Whether they served four years or 40 years, most military members have had an up-close look at American foreign policy during their years of service, providing them with a unique perspective on America’s global engagement in action—especially when it comes to combating global challenges that affect our country’s security and threaten stability around the world.
This perspective is so critical to America’s global leadership that we highlighted it in the second session of USGLC’s Next Gen Global Leaders program, a bipartisan group of nearly 100 diverse and talented young professionals from across the country who are building their skills and know-how to lead and engage their communities on America’s global development and diplomacy.
These young leaders come from all walks of life and professional backgrounds—including a sizable number of military veterans. As part of last week’s session, we were able to hear some of their invaluable stories and perspectives from their military service and further explore how U.S. development and diplomacy contribute to our country’s national security.
Before becoming the Grand Rapids Chamber of Commerce’s senior director of government affairs, Joshua Lunger served as a sergeant in the U.S. Army’s 82nd Airborne division and was deployed to Iraq in 2006. His time there left a lasting impression on his views about American development and diplomacy as critical tools of soft power for U.S. national security.
“I still remember clearly seeing a difference in the areas of Iraq that had access to opportunity… like jobs, education and healthcare,” said Lunger. “Those with higher access were noticeably less hostile and had a higher quality of life. Those without these foundational systems were often some of the most hostile environments we conducted operations in. In this way, you see a consistent truth that meeting human needs and creating employment opportunities can create a system more resilient to extremism and violence.”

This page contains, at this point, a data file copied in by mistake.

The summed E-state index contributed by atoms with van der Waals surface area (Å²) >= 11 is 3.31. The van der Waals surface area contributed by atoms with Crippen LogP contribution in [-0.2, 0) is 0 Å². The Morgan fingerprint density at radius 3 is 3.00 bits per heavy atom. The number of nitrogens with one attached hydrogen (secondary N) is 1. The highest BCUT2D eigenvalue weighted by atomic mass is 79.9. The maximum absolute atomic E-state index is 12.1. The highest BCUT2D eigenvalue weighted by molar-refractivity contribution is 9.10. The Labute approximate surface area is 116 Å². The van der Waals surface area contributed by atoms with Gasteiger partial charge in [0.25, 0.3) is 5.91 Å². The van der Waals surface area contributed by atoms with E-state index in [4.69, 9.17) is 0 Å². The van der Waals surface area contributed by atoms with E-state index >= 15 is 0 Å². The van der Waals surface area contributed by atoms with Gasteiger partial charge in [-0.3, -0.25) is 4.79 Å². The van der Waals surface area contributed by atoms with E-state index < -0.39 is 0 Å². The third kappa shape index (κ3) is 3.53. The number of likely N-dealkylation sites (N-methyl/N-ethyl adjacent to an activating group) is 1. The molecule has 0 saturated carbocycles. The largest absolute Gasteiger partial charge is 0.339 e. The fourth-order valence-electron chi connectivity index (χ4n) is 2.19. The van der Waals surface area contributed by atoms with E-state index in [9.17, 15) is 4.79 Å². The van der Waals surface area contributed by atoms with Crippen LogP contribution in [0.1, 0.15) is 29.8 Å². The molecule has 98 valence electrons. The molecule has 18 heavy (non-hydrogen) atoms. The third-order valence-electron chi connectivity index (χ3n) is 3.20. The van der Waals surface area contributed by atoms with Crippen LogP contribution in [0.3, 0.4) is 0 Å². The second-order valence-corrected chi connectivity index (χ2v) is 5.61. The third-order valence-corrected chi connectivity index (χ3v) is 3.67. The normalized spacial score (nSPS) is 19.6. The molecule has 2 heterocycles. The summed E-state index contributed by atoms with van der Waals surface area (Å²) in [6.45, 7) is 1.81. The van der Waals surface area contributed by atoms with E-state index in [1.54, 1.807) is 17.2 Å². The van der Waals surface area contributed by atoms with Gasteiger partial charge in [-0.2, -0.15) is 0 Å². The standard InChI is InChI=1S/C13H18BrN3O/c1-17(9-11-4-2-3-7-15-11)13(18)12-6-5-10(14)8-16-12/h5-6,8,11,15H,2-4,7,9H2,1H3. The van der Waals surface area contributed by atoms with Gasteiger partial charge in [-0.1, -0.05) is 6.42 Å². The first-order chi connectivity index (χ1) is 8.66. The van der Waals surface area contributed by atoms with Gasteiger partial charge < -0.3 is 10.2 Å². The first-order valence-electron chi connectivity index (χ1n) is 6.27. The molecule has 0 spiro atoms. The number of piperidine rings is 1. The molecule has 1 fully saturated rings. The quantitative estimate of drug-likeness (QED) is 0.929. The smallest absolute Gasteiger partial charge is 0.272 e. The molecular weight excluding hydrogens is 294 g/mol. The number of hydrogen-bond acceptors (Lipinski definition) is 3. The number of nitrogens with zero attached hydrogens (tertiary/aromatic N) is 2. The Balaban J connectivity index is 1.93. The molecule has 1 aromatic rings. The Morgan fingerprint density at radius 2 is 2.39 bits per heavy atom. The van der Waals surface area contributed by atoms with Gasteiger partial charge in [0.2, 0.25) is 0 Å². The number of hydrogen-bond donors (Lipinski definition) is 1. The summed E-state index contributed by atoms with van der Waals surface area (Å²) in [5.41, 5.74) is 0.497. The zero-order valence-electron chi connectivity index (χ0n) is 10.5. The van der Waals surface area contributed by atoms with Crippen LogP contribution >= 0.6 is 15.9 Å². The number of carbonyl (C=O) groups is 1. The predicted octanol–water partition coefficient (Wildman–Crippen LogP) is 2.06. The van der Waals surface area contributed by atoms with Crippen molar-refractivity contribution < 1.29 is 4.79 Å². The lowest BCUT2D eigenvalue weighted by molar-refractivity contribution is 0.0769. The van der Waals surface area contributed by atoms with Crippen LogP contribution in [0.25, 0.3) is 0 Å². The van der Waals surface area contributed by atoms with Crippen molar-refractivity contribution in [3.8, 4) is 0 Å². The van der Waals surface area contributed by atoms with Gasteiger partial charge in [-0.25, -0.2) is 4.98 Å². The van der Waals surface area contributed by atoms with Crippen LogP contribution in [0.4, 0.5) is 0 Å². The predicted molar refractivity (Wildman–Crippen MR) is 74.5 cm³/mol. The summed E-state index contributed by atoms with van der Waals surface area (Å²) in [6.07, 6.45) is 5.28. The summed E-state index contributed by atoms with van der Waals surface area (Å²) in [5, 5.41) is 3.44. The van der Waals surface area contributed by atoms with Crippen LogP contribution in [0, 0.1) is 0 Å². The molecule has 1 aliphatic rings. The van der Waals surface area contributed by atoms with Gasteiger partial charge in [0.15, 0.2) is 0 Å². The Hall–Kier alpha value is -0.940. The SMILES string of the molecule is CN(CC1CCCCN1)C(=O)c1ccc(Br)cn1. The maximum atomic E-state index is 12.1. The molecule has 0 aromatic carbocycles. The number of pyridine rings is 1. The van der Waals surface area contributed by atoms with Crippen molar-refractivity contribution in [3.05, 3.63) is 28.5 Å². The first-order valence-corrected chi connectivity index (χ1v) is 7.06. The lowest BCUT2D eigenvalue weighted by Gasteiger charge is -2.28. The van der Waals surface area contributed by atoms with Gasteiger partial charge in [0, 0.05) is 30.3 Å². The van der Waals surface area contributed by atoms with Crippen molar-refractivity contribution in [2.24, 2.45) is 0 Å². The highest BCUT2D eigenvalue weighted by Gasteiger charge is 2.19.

Adam Taylor, a former captain in the U.S. Marines who now works on Capitol Hill, also weighed in: “Ultimately, it is a team effort. Defense, diplomacy, and development all advance U.S. interests, but each play a different role. Uniformed members are trained and conditioned to view the world in a specific way that isn’t necessarily best suited to address all of America’s problems. Diplomacy provides opportunities to enhance relationships, mitigate conflict, and multiply the reach and breadth of the military. “
Blake Locklar, an Air Force Captain currently serving outside Pensacola, Florida, echoed Taylor’s thoughts. “The full leveraging of soft power application should be the first hedge against conflict and destabilization within a region. Even in times where hard power is being applied, it is necessary to continue as much soft power application as feasibly possible.”
Lt. General William E. “Kip” Ward, a retired U.S. Army four-star general and the first commander of the U.S. Africa Command, joined the class to share why protecting American’s national security is more than just the role of the military—it takes an all-of-government approach to keep our country safe.
He was joined by Nancy Lindborg, President and CEO for The David and Lucile Packard Foundation, whose prior roles at U.S. Institute of Peace (USIP), USAID, and other humanitarian agencies gave her direct experience working in conflict-ridden areas around the world.
Ward shared his evolution from a young infantry officer focused on hard power tactics and strategies, to a general officer in tune with soft power tools like development and diplomacy to help deliver sustainable peace and stability. His comments dovetailed into Lindborg’s remarks on how fragile states—due to economic or political insecurities—have the potential to breed violent extremism. As a result, both underscored the need for the U.S. military and development agencies to work hand-in-hand in order to create a safer, more stable world.
By bringing in lessons learned from outside the classroom, our distinguished guests and Next Gen veterans brought attention to the complex global threats that face our nation and the important takeaway that they cannot be solved by the military alone—but rather by leveraging all our tools of national security: development and diplomacy, alongside defense.